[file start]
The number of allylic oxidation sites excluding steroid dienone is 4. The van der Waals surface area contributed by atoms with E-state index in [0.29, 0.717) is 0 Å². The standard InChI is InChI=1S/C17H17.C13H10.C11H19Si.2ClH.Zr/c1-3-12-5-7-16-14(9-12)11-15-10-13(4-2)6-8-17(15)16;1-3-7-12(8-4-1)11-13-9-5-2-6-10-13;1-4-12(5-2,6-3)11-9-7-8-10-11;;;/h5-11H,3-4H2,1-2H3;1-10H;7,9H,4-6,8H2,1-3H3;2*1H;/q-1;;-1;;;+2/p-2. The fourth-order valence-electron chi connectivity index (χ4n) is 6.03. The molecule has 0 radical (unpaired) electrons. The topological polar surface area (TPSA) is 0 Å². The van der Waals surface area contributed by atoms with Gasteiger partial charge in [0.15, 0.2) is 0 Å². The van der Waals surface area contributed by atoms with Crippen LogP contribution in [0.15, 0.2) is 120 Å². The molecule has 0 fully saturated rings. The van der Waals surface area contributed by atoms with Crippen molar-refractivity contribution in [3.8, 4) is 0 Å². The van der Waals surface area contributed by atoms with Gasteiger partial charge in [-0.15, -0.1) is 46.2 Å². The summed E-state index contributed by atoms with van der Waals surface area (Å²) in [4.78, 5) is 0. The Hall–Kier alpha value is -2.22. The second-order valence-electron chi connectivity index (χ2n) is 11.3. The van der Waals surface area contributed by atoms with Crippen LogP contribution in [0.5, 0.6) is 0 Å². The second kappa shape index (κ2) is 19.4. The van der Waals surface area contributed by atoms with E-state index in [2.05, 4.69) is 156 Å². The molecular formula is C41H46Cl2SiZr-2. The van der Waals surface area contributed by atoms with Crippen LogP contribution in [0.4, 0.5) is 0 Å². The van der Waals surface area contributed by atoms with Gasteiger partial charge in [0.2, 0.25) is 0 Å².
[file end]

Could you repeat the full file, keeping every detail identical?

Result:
The number of allylic oxidation sites excluding steroid dienone is 4. The van der Waals surface area contributed by atoms with E-state index in [0.29, 0.717) is 0 Å². The standard InChI is InChI=1S/C17H17.C13H10.C11H19Si.2ClH.Zr/c1-3-12-5-7-16-14(9-12)11-15-10-13(4-2)6-8-17(15)16;1-3-7-12(8-4-1)11-13-9-5-2-6-10-13;1-4-12(5-2,6-3)11-9-7-8-10-11;;;/h5-11H,3-4H2,1-2H3;1-10H;7,9H,4-6,8H2,1-3H3;2*1H;/q-1;;-1;;;+2/p-2. The fourth-order valence-electron chi connectivity index (χ4n) is 6.03. The molecule has 0 radical (unpaired) electrons. The topological polar surface area (TPSA) is 0 Å². The van der Waals surface area contributed by atoms with Gasteiger partial charge in [0.15, 0.2) is 0 Å². The van der Waals surface area contributed by atoms with Crippen LogP contribution in [0.15, 0.2) is 120 Å². The molecule has 0 fully saturated rings. The van der Waals surface area contributed by atoms with Crippen molar-refractivity contribution in [3.8, 4) is 0 Å². The van der Waals surface area contributed by atoms with Gasteiger partial charge in [-0.15, -0.1) is 46.2 Å². The summed E-state index contributed by atoms with van der Waals surface area (Å²) in [4.78, 5) is 0. The Hall–Kier alpha value is -2.22. The second-order valence-electron chi connectivity index (χ2n) is 11.3. The van der Waals surface area contributed by atoms with Crippen LogP contribution in [0.5, 0.6) is 0 Å². The second kappa shape index (κ2) is 19.4. The van der Waals surface area contributed by atoms with E-state index in [2.05, 4.69) is 156 Å². The molecular formula is C41H46Cl2SiZr-2. The van der Waals surface area contributed by atoms with Crippen LogP contribution in [0.4, 0.5) is 0 Å². The van der Waals surface area contributed by atoms with Gasteiger partial charge in [0.2, 0.25) is 0 Å².